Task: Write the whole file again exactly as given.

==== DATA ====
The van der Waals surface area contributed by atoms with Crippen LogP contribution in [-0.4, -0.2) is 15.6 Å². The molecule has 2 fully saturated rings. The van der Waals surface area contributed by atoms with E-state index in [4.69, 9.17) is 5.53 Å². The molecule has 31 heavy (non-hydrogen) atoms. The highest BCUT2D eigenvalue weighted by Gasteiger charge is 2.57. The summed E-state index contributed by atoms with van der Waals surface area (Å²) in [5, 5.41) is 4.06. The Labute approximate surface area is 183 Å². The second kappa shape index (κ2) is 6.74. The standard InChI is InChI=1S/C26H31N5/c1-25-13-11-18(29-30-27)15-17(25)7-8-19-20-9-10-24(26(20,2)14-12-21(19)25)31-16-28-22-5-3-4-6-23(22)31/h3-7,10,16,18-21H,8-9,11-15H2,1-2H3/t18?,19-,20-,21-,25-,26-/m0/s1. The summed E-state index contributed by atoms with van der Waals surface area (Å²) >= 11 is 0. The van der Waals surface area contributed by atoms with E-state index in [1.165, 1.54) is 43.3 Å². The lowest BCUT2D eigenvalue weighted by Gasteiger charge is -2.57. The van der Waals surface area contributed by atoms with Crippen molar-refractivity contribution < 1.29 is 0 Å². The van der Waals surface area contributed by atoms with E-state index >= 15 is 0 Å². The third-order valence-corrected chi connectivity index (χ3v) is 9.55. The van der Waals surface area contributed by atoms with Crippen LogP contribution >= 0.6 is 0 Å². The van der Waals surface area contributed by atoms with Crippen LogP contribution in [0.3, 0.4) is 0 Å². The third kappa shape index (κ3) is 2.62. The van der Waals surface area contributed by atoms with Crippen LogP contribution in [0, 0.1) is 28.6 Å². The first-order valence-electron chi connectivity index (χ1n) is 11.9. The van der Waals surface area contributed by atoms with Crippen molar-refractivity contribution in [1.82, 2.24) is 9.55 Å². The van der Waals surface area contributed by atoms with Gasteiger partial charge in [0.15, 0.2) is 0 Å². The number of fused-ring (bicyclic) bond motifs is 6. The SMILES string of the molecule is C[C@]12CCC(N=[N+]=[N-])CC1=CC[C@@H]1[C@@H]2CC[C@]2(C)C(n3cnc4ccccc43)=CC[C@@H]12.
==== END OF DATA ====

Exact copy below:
The van der Waals surface area contributed by atoms with Crippen LogP contribution in [-0.4, -0.2) is 15.6 Å². The molecule has 2 fully saturated rings. The van der Waals surface area contributed by atoms with E-state index in [4.69, 9.17) is 5.53 Å². The molecule has 31 heavy (non-hydrogen) atoms. The highest BCUT2D eigenvalue weighted by Gasteiger charge is 2.57. The summed E-state index contributed by atoms with van der Waals surface area (Å²) in [5, 5.41) is 4.06. The Labute approximate surface area is 183 Å². The second kappa shape index (κ2) is 6.74. The standard InChI is InChI=1S/C26H31N5/c1-25-13-11-18(29-30-27)15-17(25)7-8-19-20-9-10-24(26(20,2)14-12-21(19)25)31-16-28-22-5-3-4-6-23(22)31/h3-7,10,16,18-21H,8-9,11-15H2,1-2H3/t18?,19-,20-,21-,25-,26-/m0/s1. The summed E-state index contributed by atoms with van der Waals surface area (Å²) >= 11 is 0. The van der Waals surface area contributed by atoms with E-state index in [1.165, 1.54) is 43.3 Å². The lowest BCUT2D eigenvalue weighted by Gasteiger charge is -2.57. The van der Waals surface area contributed by atoms with Crippen molar-refractivity contribution < 1.29 is 0 Å². The van der Waals surface area contributed by atoms with E-state index >= 15 is 0 Å². The third-order valence-corrected chi connectivity index (χ3v) is 9.55. The van der Waals surface area contributed by atoms with Crippen LogP contribution >= 0.6 is 0 Å². The van der Waals surface area contributed by atoms with Crippen LogP contribution in [0.3, 0.4) is 0 Å². The third kappa shape index (κ3) is 2.62. The van der Waals surface area contributed by atoms with Crippen LogP contribution in [0, 0.1) is 28.6 Å². The first-order valence-electron chi connectivity index (χ1n) is 11.9. The van der Waals surface area contributed by atoms with Crippen molar-refractivity contribution in [1.82, 2.24) is 9.55 Å². The van der Waals surface area contributed by atoms with Gasteiger partial charge in [0.15, 0.2) is 0 Å². The number of fused-ring (bicyclic) bond motifs is 6. The SMILES string of the molecule is C[C@]12CCC(N=[N+]=[N-])CC1=CC[C@@H]1[C@@H]2CC[C@]2(C)C(n3cnc4ccccc43)=CC[C@@H]12.